A summary of Georgia’s archaeological sequence

Period Time Subsistence Pattern Settlement Pattern Diagnostic Features
Post war, global economy, information age AD
1945 to Present
Corporate agriculture, international trade, service industry, and civil service Suburban-urbanization, second homes, rural abandonment Public works, transistors, interstate highways, disposable products, railroad abandonment, Teflon, computers
Depression, recovery and war AD 1929 to AD 1945 Manufacturing, farming, retailing, services, civil and military
service
Small towns, farmsteads, mill towns, and company towns Fiberglass, depression glass, fluorescent light, terracing, stream channelization, nylon, wire nails
Economic
growth and expansion
AD
1870 to AD 1929
Farming, tenant farming, manufacturing, retailing Dispersed farms, tenant farms, small towns and mill towns Incandescent light, zipper, diesel engine, vacuum tube, barbed wire, gasoline car, machine-made bottles and bricks, machine-cut nails
Civil War and recovery AD 1861 to AD 1870 Farming, military service, manufacturing, retailing Farmsteads, small towns, and military camps and forts Military earthworks, internal combustion engine, ironclads, military prisons
King
Cotton
AD
1783 to AD 1861
Farming, plantations, retailing, manufacturing Family farmsteads, plantations, small towns, Indian Removal, land lotteries Safety pin, cotton gin, molded bricks, canals, railroads, steamboats
Revolution AD
1775 to AD 1783
Farming, trading, retailing, factoring, military service Family farmsteads, plantations, small towns, and military camps and forts Fort, earthworks, trenches, battlefields, cast iron parts, molded bricks, blown glass
European
colonization
AD
1632 to AD 1775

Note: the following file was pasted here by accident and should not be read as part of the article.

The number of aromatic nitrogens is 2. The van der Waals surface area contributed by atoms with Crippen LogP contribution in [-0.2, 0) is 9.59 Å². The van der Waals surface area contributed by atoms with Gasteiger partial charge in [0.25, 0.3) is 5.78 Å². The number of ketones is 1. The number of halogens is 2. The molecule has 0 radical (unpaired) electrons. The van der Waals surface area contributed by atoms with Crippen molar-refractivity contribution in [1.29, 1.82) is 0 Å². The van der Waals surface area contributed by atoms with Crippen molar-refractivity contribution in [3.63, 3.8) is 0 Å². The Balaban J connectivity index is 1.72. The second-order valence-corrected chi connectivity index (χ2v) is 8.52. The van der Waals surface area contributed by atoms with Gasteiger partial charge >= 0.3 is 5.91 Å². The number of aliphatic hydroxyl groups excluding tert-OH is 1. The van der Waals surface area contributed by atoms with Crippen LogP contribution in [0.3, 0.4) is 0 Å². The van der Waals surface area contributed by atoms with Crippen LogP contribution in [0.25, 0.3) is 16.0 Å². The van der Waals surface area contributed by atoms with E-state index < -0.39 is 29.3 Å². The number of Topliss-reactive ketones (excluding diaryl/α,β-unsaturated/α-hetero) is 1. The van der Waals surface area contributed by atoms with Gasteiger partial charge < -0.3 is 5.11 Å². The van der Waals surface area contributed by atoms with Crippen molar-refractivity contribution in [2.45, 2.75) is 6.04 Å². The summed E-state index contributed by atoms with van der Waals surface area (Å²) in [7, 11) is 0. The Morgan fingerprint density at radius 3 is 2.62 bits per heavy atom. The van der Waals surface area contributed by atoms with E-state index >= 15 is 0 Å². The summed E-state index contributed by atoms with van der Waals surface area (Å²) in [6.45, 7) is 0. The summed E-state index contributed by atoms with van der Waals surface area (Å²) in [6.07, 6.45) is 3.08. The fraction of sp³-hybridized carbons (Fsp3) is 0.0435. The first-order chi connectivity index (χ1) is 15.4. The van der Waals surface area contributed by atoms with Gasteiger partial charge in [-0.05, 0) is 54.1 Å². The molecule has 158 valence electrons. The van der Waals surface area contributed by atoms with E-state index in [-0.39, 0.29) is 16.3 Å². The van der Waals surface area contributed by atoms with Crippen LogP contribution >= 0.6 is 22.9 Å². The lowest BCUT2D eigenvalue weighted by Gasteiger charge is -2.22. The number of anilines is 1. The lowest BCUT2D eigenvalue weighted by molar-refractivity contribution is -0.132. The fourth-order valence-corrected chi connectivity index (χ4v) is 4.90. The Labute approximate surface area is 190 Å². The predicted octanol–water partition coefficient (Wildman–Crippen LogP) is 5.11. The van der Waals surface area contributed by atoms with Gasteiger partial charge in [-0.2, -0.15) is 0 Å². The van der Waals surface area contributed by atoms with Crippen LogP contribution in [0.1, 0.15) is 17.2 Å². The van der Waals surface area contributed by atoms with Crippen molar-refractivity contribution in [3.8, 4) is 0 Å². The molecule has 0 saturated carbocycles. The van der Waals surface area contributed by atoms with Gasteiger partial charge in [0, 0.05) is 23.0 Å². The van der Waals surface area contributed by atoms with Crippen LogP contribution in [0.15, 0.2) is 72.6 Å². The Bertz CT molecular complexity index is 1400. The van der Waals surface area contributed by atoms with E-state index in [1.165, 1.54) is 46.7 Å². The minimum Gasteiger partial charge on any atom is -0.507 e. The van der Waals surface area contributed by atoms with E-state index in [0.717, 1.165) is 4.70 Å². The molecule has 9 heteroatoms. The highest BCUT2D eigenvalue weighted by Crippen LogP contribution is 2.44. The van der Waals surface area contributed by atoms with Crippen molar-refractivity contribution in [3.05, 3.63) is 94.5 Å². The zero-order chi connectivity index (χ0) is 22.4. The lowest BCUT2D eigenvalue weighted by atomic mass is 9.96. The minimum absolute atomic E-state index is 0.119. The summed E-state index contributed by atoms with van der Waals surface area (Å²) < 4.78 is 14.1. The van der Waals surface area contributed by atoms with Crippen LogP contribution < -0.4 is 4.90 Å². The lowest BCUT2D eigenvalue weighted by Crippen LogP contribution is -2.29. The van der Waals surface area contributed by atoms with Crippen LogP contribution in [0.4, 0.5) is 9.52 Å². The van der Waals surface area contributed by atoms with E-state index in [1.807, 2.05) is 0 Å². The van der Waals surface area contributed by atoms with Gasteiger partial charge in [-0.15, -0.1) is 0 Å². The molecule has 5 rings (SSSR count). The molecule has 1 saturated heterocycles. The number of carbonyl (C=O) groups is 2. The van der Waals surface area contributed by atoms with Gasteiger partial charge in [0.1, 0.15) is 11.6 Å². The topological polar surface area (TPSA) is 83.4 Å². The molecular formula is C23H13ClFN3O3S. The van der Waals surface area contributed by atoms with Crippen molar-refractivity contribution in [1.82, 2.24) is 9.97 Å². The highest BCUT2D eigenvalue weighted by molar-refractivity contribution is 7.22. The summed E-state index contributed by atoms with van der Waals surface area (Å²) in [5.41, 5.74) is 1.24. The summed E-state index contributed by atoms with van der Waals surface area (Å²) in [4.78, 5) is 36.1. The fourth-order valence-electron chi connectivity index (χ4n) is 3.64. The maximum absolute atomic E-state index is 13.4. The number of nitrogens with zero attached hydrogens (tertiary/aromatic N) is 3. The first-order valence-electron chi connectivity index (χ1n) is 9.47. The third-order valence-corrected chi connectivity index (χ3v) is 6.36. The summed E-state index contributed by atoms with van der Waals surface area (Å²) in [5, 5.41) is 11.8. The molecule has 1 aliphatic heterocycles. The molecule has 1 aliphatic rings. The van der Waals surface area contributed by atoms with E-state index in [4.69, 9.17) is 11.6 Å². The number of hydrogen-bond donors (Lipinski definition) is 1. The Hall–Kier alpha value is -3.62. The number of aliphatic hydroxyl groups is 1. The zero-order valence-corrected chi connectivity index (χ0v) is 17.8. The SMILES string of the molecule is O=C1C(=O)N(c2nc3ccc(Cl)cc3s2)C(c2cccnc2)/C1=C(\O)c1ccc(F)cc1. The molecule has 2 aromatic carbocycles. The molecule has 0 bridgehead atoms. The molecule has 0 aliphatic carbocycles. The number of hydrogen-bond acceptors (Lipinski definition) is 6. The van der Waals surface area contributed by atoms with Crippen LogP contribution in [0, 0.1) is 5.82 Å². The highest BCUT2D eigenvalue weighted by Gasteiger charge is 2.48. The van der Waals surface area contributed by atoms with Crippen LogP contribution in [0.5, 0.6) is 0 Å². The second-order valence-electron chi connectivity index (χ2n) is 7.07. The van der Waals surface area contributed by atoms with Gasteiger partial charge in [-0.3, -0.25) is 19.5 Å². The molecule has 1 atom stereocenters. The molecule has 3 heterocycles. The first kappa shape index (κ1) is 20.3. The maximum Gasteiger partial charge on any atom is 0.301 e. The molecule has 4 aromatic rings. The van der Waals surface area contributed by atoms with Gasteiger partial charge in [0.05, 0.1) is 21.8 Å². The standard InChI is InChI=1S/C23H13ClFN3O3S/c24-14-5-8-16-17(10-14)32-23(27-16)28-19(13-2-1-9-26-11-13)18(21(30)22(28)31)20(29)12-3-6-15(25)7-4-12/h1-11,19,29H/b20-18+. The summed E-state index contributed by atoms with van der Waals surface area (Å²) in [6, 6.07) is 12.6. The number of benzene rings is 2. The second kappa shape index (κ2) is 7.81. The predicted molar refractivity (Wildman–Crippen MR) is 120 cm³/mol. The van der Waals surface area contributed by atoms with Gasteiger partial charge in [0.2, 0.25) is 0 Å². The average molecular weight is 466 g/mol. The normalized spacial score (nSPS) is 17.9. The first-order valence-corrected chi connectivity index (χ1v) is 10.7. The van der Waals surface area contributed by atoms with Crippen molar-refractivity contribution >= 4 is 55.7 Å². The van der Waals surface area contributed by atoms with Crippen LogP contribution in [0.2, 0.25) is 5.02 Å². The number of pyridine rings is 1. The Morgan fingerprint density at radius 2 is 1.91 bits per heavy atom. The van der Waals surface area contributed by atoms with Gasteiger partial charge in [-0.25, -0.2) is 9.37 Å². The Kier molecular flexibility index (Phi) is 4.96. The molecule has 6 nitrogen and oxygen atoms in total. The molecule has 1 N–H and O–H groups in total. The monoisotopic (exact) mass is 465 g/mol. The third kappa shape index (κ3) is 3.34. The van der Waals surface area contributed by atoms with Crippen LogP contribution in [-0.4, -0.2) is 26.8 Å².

Farming, trading, pioneering, military service, exporting-importing Family farmsteads, port towns, pioneer settlements, and Indian villages to unceded lands Molded bricks, blown glass, wrought iron nails, cast iron vessels
European contact and exploration AD 1541 to AD 1632 Farming, trading, hunting, trapping, factoring, exploring Trading outposts, missions, forts, cantonments, and smaller Indian villages Glass beads, wrought iron tools and weapons, blown glass vessels, molded bricks
Mississippian AD 900 to AD 1541 Intensive agriculture supplemented by gathering and hunting Large permanent fortified towns with many forms of public architecture, smaller communities, separate homesteads, extensive network of foot trails Temple mounds, plazas, ditches, earth lodges; corn, beans, squash; grit and shell tempered pottery as effigy bottles; small triangular projectile points
Woodland 1000 BC to AD 900 Gathering and hunting supplemented by horticulture Small, widely-dispersed villages inhabited most of the time occupying floodplains and clearing for gardens. Bow and arrow; pottery decorated by stamping, incising and impressing; pottery tempered by sand and crushed quartz; food storage pits; stone and earth burial mounds; sturdy homes
Archaic 8000 BC to 1000 BC Gathering and hunting of wild plants and animals; clearing areas in forest to attract game to new plants Larger seasonally occupied camps Atlatl (spear thrower), projectile points/knives; soapstone vessels, fiber-tempered pottery, ground stone tools, axe grinding and hammer stones
PaleoIndian >10,000 BC to 8000 BC Small game hunting; fishing, foraging, and gathering of various plants; hunting of large game extinct today: mastodon, mammoth, giant beaver, ground sloth, musk oxen Small seasonally occupied camps Lanceolate projectile points/knives; Clovis projectile points/knives, end and side scrapers, burins